Burnett caught the attention of Bush administration insiders as a researcher at the Center for Regulatory Study, a joint effort by the American Enterprise Institute and the Brookings Institution, where he co-authored a number of reports on regulation including one criticizing a ban on using cell phones while driving and another criticizing the EPA regulation of arsenic as too expensive with limited benefits.
There isn't much time to turn things around. And today's G8 announcements on climate change set the bar too low.
The informal annual gathering of the world's most powerful leaders emerged after the oil crisis and the subsequent recession in the 1970s. The vested interests of this group in the global economy and access to the world's resources are obvious. The eight countries now forming the group represent between them the bulk of the world's economic activity; they also own most of the world's firepower and consume most of the world's resources.
Given the vested interests you'd think then that the G8 would be focused on climate change: a threat "more serious even than the threat of terrorism" (Sir David King); "the greatest and widest-ranging market failure ever seen", which will cause economic havoc costing more than two world wars and the Great Depression combined (Professor Nicholas Stern). Surely that is just the sort of a challenge that the big boys club ought to be taking on?
Global emissions in 1990 were 40bn tonnes of CO2 equivalent. Estimates put current emissions at around 55bn tonnes of CO2 equivalent a year. If we continue on this path then by 2050 the figure will be a colossal 85 billion tonnes. A 50% cut using a 1990 baseline means getting down to just 20bn tonnes a year by 2050. What's not being talked about is how we get there.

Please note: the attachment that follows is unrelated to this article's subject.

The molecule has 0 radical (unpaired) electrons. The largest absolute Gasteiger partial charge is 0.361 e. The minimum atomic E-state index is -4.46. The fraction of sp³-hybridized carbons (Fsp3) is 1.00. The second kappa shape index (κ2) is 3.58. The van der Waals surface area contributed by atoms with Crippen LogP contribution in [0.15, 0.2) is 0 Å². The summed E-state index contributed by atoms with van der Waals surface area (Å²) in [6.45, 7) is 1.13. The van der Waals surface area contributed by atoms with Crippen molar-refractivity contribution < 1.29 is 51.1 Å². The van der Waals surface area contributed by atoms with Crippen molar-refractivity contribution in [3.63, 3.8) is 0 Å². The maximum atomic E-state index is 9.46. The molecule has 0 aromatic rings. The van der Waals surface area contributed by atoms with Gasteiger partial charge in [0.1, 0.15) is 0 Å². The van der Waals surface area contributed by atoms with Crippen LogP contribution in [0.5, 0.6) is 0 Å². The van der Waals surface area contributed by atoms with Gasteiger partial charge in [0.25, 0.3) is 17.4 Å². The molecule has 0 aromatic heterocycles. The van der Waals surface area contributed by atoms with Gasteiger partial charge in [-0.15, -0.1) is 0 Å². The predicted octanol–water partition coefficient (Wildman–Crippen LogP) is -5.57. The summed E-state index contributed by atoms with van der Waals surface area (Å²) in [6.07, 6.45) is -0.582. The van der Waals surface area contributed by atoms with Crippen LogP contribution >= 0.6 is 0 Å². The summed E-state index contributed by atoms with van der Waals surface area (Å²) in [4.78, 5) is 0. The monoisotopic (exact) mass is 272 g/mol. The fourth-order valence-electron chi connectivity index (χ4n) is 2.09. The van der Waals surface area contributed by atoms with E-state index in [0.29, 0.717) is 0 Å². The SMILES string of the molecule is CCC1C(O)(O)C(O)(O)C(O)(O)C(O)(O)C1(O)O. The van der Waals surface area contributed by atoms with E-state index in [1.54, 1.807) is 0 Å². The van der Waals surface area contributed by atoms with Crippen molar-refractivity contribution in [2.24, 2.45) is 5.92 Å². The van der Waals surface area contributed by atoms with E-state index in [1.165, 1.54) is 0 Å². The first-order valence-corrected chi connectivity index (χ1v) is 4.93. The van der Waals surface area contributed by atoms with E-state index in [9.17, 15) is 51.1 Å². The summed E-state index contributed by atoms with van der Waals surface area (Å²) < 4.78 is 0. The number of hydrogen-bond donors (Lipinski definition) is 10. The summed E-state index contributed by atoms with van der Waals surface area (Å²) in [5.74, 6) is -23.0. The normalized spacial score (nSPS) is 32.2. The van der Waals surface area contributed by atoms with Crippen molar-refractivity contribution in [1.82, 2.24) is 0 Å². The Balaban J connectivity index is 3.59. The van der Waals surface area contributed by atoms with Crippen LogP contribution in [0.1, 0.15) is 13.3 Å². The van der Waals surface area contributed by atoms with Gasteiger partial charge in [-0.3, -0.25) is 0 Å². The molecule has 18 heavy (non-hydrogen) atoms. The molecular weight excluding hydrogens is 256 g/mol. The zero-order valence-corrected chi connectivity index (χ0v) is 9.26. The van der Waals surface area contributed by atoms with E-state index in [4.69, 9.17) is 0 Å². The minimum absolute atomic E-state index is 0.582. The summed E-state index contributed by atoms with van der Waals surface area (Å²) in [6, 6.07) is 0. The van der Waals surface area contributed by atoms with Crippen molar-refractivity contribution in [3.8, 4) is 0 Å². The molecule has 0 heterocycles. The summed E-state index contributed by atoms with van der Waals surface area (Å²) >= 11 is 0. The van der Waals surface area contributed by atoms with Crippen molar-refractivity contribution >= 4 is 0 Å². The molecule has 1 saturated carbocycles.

The world's climate experts say that that the world's CO2 output must peak within the next decade and then drop, very fast, if we are to reach this sort of long term reduction. In short, we have about 100 months to turn the global energy system around. The action taken must be immediate and far reaching.
If the G8 wants to be taken seriously it should stop debating what the goal is for 2050 and introduce a moratorium on all new coal fired power stations in their countries. Coal burning is the biggest single cause of CO2 pollution and the greatest threat to the climate. We can live without coal in the developed world and we have better options. They should launch an Apollo programme for renewable energy and start a campaign against energy wastage to secure genuinely clean energy supplies for the coming decades. They must act decisively to finally stop the mass deforestation that on its own accounts for a fifth of the world's greenhouse gas emissions.
According to Professor Stern, climate change is likely to result in droughts and floods that will create 200 million climate refugees and it could make two-fifths of the world's species extinct. Yet to solve it, as challenging as it may seem, would only cost 1 or 2% of global GDP. Roughly what is spent worldwide on advertising. This is pocket change for the G8. Just these eight countries between them account for about 65% of global GDP.
This club is a powerful symbol of global inequality. If the G8 has any role at all, it should be to redress that inequality. That means taking responsibility for the climate impact of the industrialisation and consumption that has made the G8 into the biggest, richest and most powerful set of countries on Earth. The G8 nations are to blame for 62% of the CO2 in the Earth's atmosphere today. Tackling climate change is in their own interests as well as those of the 86% of the world's population not represented at the table in Hokkaido this week
TOYAKO, Japan (CNN) -- A call from the world's most powerful nations to establish the goal of halving greenhouse gas emissions worldwide by 2050, was criticized by environmentalists Tuesday.
The agreement by the Group of Eight industrialized economies -- which includes the United States, Japan, Germany, Britain, France, Italy, Canada and Russia -- was struck during the G-8 summit in northern Japan.
The goal must be compatible with "economic growth and energy security," the leaders said in a statement. They also said it must be done with cooperation from all major economies, including China and India.
However critics argued that the 50 percent reduction target was insufficient, and have called for ambitious midterm targets for countries to cut emissions by 2020.